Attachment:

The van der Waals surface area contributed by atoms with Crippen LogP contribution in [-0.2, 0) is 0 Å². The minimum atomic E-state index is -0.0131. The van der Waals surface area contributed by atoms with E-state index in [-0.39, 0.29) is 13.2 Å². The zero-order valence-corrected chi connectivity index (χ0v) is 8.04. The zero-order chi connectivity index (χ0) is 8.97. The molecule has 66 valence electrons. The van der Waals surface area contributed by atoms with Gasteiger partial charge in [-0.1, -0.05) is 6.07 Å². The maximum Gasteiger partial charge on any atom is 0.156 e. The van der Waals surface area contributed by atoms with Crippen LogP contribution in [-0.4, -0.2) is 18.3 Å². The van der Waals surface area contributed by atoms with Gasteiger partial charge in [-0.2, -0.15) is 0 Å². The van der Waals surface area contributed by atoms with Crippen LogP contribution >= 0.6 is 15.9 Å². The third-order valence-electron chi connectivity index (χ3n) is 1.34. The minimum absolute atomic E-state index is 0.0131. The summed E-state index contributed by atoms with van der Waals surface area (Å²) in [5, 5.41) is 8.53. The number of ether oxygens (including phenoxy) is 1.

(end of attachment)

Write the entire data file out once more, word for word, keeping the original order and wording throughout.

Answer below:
The van der Waals surface area contributed by atoms with Crippen LogP contribution in [-0.2, 0) is 0 Å². The minimum atomic E-state index is -0.0131. The van der Waals surface area contributed by atoms with E-state index in [-0.39, 0.29) is 13.2 Å². The zero-order valence-corrected chi connectivity index (χ0v) is 8.04. The zero-order chi connectivity index (χ0) is 8.97. The molecule has 66 valence electrons. The van der Waals surface area contributed by atoms with Gasteiger partial charge in [-0.1, -0.05) is 6.07 Å². The maximum Gasteiger partial charge on any atom is 0.156 e. The van der Waals surface area contributed by atoms with Crippen LogP contribution in [-0.4, -0.2) is 18.3 Å². The van der Waals surface area contributed by atoms with Gasteiger partial charge in [-0.2, -0.15) is 0 Å². The van der Waals surface area contributed by atoms with Crippen LogP contribution >= 0.6 is 15.9 Å². The third-order valence-electron chi connectivity index (χ3n) is 1.34. The minimum absolute atomic E-state index is 0.0131. The summed E-state index contributed by atoms with van der Waals surface area (Å²) in [5, 5.41) is 8.53. The number of ether oxygens (including phenoxy) is 1.